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Buying repossessions

How to bag a bargain and what to watch for

Itís possible to pick up repossessed or distressed properties at up to 30% off the market price. If you're willing to put the work in these can represent some of the best buys available.

This quick guide runs through how it works, how to find bargain properties, using the top auction houses and more.

Buying repossessions - essential info

Buying a repossed or distressed property can be a minefield so make sure you do plenty of research beforehand. Here are our top tips to set you off to a good start:

Banks want to flog repossessions quick, so you can bag a bargain

Homes being flogged after repossession can go mega-cheap, because the seller - usually a bank or developer - is after a quick sale... Full info

This isn't just about doer-uppers - you could bag a new build too

Many repossessions were previously owned by borrowers who fell behind on mortgage payments. But others are new-builds and... Full info

You can cut up to 30% off the market value

Prices are anything between 10% to 30% off market value - usually the more work they need, the bigger the discount, although... Full info

Donít buy a wreck on a whim

Your best bet is to visit the property several times, crucially, with a solicitor or surveyor. There are properties out there for under £20k... Full info

Struggling with mortgage debt?

If youíre here because you're struggling to keep up with mortgage payments, read the Mortgage Arrears Help guide. For those under threat... Full info

Quick repossession buying tips

'Repossession' doesnít always mean 'bargain'. It's essential to view other properties and research the area thoroughly, just as you would with any other new house.

How to bid at auction

Property is very expensive and you need to know what you're doing before bidding. Here is a step-to-step guide on how to bid at an auction, although, this is just a brief guide. There are a number of good books on the subject that are worth reading beforehand.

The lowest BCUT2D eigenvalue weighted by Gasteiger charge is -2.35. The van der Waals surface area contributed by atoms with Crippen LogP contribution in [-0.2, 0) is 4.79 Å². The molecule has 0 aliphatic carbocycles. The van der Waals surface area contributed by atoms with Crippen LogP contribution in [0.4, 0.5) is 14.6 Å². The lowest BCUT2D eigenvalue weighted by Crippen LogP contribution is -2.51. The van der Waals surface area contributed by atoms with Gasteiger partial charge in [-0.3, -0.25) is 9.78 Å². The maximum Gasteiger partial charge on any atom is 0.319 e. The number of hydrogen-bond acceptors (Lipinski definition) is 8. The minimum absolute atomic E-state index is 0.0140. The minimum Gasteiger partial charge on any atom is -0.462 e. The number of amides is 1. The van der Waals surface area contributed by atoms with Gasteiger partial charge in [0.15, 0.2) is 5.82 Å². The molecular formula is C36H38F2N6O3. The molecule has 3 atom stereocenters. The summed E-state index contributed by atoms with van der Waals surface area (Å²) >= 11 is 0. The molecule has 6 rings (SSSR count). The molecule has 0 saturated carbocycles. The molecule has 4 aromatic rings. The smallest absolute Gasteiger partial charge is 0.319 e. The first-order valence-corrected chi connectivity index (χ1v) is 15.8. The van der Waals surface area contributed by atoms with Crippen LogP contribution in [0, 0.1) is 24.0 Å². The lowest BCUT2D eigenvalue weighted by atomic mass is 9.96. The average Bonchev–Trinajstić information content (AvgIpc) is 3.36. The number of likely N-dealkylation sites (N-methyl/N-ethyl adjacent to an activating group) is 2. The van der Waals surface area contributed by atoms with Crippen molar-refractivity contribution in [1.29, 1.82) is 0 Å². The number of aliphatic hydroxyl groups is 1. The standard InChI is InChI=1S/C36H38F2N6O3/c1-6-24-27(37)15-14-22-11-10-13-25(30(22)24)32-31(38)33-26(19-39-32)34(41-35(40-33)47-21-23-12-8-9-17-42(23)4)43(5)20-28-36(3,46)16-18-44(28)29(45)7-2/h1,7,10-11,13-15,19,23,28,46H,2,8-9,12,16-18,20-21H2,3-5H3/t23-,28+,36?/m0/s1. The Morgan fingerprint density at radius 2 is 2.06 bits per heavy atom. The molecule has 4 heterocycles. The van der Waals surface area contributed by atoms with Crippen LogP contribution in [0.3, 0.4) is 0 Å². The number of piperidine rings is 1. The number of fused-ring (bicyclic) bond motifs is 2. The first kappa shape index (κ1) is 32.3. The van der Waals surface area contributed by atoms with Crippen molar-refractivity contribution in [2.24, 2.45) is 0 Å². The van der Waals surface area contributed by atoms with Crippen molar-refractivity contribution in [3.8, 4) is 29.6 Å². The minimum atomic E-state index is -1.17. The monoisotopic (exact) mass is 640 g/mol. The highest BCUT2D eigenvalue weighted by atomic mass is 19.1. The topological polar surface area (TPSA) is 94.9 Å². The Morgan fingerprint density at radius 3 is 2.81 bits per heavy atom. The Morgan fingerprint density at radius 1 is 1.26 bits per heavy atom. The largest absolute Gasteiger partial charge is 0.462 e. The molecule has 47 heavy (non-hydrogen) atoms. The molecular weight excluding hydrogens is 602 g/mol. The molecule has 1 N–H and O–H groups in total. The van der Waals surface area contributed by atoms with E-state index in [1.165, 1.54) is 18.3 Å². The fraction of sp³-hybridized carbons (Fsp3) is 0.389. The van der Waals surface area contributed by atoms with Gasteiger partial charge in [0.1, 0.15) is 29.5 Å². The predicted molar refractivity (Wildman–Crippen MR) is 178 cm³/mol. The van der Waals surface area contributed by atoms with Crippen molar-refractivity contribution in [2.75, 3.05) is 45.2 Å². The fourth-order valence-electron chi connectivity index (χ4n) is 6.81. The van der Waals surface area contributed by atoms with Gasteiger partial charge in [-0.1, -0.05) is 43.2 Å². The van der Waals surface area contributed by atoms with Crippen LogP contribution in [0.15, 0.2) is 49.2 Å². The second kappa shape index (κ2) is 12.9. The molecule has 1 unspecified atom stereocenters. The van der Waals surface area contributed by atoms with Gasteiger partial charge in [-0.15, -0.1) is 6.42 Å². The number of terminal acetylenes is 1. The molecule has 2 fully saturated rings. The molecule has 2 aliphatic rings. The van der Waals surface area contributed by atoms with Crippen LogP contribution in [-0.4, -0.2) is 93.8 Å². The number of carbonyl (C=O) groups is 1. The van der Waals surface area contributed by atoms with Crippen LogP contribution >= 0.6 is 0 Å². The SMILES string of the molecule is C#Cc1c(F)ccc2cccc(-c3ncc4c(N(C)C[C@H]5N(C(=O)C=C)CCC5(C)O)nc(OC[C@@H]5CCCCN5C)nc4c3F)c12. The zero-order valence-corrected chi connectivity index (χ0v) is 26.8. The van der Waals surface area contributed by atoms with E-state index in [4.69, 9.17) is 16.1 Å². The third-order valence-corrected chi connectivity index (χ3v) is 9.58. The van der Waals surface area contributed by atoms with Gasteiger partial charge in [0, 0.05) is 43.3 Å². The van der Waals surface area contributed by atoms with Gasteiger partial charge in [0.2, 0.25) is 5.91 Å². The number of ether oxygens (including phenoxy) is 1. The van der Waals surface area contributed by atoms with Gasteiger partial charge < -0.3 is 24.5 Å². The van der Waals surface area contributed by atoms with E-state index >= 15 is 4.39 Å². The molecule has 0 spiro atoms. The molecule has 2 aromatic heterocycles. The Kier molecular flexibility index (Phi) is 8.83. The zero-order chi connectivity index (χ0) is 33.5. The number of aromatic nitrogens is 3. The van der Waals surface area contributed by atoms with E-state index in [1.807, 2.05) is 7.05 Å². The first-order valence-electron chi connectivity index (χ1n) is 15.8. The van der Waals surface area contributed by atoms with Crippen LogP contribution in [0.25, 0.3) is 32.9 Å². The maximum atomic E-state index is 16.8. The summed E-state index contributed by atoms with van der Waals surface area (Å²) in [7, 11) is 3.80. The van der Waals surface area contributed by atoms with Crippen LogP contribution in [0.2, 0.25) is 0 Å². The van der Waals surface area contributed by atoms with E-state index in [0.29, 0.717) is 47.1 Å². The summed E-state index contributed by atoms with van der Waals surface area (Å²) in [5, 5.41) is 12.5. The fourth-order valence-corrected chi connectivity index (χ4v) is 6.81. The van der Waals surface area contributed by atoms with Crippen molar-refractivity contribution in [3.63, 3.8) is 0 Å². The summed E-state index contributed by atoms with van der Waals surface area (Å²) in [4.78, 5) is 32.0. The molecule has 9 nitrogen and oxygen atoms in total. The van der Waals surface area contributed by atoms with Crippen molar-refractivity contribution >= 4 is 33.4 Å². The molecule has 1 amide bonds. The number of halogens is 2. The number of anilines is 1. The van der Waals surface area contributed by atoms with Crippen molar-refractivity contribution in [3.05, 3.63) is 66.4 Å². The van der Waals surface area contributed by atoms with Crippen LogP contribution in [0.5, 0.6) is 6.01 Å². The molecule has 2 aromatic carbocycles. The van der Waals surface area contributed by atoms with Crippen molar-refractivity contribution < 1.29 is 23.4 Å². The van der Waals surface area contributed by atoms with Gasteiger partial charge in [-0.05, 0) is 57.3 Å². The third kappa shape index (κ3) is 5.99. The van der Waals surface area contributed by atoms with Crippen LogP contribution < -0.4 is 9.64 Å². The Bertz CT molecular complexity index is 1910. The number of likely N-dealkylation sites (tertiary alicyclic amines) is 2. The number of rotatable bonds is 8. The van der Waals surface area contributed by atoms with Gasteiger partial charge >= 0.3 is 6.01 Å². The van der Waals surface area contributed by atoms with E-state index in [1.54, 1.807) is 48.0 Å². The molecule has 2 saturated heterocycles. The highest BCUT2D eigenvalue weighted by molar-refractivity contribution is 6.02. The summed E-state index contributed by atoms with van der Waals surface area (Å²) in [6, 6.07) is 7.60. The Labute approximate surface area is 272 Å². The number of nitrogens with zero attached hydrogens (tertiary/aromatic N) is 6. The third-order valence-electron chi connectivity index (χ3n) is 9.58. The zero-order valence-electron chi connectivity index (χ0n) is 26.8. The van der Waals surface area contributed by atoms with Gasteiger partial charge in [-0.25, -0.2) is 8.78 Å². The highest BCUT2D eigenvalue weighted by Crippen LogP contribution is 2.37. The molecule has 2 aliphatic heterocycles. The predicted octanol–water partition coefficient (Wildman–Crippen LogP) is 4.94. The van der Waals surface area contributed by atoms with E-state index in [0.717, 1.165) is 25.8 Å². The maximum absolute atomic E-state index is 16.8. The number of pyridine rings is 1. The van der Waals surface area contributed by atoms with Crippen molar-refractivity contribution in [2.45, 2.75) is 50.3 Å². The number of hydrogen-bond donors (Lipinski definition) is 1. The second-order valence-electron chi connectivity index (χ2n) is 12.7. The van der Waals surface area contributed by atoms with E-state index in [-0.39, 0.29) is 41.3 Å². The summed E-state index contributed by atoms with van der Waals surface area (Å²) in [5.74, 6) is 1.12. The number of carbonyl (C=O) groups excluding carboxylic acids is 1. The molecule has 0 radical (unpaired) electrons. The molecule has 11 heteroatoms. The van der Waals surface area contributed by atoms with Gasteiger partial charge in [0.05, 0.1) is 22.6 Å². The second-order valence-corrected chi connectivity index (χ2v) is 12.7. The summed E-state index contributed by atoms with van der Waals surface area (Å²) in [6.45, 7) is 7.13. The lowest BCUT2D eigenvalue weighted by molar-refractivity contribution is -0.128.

If you've tried to buy an auction property, we'd love your feedback on the process. Please leave your comments in the forum's Buying Repossessions discussion.

Where can you find out about house auctions?

Auction houses that deal in repossessions have always been the favourite hunting ground of property investors. Yet because of the recession, a number of specialist websites have sprung up too. There's no perfect pick - they all have pros and cons, so please send us your feedback.

Searching several datatbases for auction properties, repossession search site PropertyEarth lets you speedily look for repossessed properties. Enter a town, price limit and number of bedrooms, and it reports back with homes that fit the bill. It doesnít sell; it sources its data from estate agents, lenders and property developers.

Another way to track down repossessions is Whitehot Property, a middleman which sells homes on behalf of lenders. There are hundreds of homes listed, some going for as little as £20,000 (though these could be a bit tatty). Certain properties come with incentives such as stamp duty paid or discounted legal fees.

Other places to find out about auctions

Auction houses
Auction houses

If a bank can't offload a property through an estate agent, often it'll go to auction for a quick sale (sometimes they donít even bother with an agent). Several auction houses and agents auction off repossessions, including Allsop, Savills and Barnard Marcus.

Local papers
Estate agents & local papers

Often estate agents sell off repossessed homes, but donít advertise. Call them up and ask what they have on their books. Another way is checking the back of your local paper for announcements.

Paid-for services
Paid-for services

If you seriously fancy yourself as the next Sarah Beeny, there are paid-for sites that source repossessed properties for you. These are not recommendations, but are listed here in case people want to find out more.